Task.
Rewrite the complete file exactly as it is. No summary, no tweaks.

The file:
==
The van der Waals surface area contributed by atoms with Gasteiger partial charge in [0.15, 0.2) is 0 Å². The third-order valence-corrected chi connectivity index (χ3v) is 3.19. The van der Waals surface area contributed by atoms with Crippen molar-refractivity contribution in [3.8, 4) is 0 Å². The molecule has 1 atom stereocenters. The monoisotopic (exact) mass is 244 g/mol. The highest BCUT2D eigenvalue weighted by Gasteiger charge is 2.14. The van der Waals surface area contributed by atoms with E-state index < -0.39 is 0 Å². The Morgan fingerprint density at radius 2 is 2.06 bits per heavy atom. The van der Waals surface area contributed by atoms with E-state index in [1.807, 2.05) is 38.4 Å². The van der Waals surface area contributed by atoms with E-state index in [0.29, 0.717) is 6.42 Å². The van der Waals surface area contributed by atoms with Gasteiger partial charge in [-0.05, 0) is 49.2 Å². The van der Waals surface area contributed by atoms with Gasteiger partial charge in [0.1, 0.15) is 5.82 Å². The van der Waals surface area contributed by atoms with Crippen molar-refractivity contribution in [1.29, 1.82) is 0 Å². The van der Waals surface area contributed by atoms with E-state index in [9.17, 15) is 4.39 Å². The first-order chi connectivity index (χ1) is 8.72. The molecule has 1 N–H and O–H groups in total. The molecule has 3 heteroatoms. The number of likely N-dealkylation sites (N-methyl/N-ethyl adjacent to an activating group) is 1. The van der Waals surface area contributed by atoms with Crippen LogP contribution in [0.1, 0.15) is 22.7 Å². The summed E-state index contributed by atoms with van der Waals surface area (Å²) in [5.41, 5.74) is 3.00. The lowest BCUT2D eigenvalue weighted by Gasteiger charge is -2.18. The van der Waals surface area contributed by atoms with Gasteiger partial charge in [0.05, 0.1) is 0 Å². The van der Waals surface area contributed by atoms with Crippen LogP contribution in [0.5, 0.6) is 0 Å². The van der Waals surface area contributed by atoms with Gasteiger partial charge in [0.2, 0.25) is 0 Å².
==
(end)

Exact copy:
The van der Waals surface area contributed by atoms with Gasteiger partial charge in [0.15, 0.2) is 0 Å². The third-order valence-corrected chi connectivity index (χ3v) is 3.19. The van der Waals surface area contributed by atoms with Crippen molar-refractivity contribution in [3.8, 4) is 0 Å². The molecule has 1 atom stereocenters. The monoisotopic (exact) mass is 244 g/mol. The highest BCUT2D eigenvalue weighted by Gasteiger charge is 2.14. The van der Waals surface area contributed by atoms with E-state index < -0.39 is 0 Å². The Morgan fingerprint density at radius 2 is 2.06 bits per heavy atom. The van der Waals surface area contributed by atoms with E-state index in [1.807, 2.05) is 38.4 Å². The van der Waals surface area contributed by atoms with E-state index in [0.29, 0.717) is 6.42 Å². The van der Waals surface area contributed by atoms with Gasteiger partial charge in [-0.05, 0) is 49.2 Å². The van der Waals surface area contributed by atoms with Gasteiger partial charge in [0.1, 0.15) is 5.82 Å². The van der Waals surface area contributed by atoms with Crippen molar-refractivity contribution in [1.29, 1.82) is 0 Å². The van der Waals surface area contributed by atoms with E-state index in [9.17, 15) is 4.39 Å². The first-order chi connectivity index (χ1) is 8.72. The molecule has 1 N–H and O–H groups in total. The molecule has 3 heteroatoms. The number of likely N-dealkylation sites (N-methyl/N-ethyl adjacent to an activating group) is 1. The van der Waals surface area contributed by atoms with Crippen LogP contribution in [0.1, 0.15) is 22.7 Å². The summed E-state index contributed by atoms with van der Waals surface area (Å²) in [5.41, 5.74) is 3.00. The lowest BCUT2D eigenvalue weighted by Gasteiger charge is -2.18. The van der Waals surface area contributed by atoms with Gasteiger partial charge in [0.05, 0.1) is 0 Å². The van der Waals surface area contributed by atoms with Crippen LogP contribution in [0.5, 0.6) is 0 Å². The van der Waals surface area contributed by atoms with Gasteiger partial charge in [0.2, 0.25) is 0 Å².